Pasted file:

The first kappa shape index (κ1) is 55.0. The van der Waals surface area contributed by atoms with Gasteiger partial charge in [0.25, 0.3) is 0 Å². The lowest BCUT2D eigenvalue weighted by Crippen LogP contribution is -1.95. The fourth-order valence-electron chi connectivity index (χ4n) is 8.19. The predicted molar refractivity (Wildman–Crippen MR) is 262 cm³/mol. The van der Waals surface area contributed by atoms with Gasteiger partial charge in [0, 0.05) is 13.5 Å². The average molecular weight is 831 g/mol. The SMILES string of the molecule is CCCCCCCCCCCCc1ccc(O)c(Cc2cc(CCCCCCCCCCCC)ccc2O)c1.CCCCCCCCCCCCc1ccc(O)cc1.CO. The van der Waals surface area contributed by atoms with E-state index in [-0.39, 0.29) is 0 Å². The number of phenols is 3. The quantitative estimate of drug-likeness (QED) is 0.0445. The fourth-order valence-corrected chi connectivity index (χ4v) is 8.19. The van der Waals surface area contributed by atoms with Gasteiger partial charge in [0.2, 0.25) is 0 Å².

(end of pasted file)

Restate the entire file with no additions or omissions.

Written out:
The first kappa shape index (κ1) is 55.0. The van der Waals surface area contributed by atoms with Gasteiger partial charge in [0.25, 0.3) is 0 Å². The lowest BCUT2D eigenvalue weighted by Crippen LogP contribution is -1.95. The fourth-order valence-electron chi connectivity index (χ4n) is 8.19. The predicted molar refractivity (Wildman–Crippen MR) is 262 cm³/mol. The van der Waals surface area contributed by atoms with Gasteiger partial charge in [0, 0.05) is 13.5 Å². The average molecular weight is 831 g/mol. The SMILES string of the molecule is CCCCCCCCCCCCc1ccc(O)c(Cc2cc(CCCCCCCCCCCC)ccc2O)c1.CCCCCCCCCCCCc1ccc(O)cc1.CO. The van der Waals surface area contributed by atoms with E-state index in [-0.39, 0.29) is 0 Å². The number of phenols is 3. The quantitative estimate of drug-likeness (QED) is 0.0445. The fourth-order valence-corrected chi connectivity index (χ4v) is 8.19. The van der Waals surface area contributed by atoms with Gasteiger partial charge in [0.2, 0.25) is 0 Å².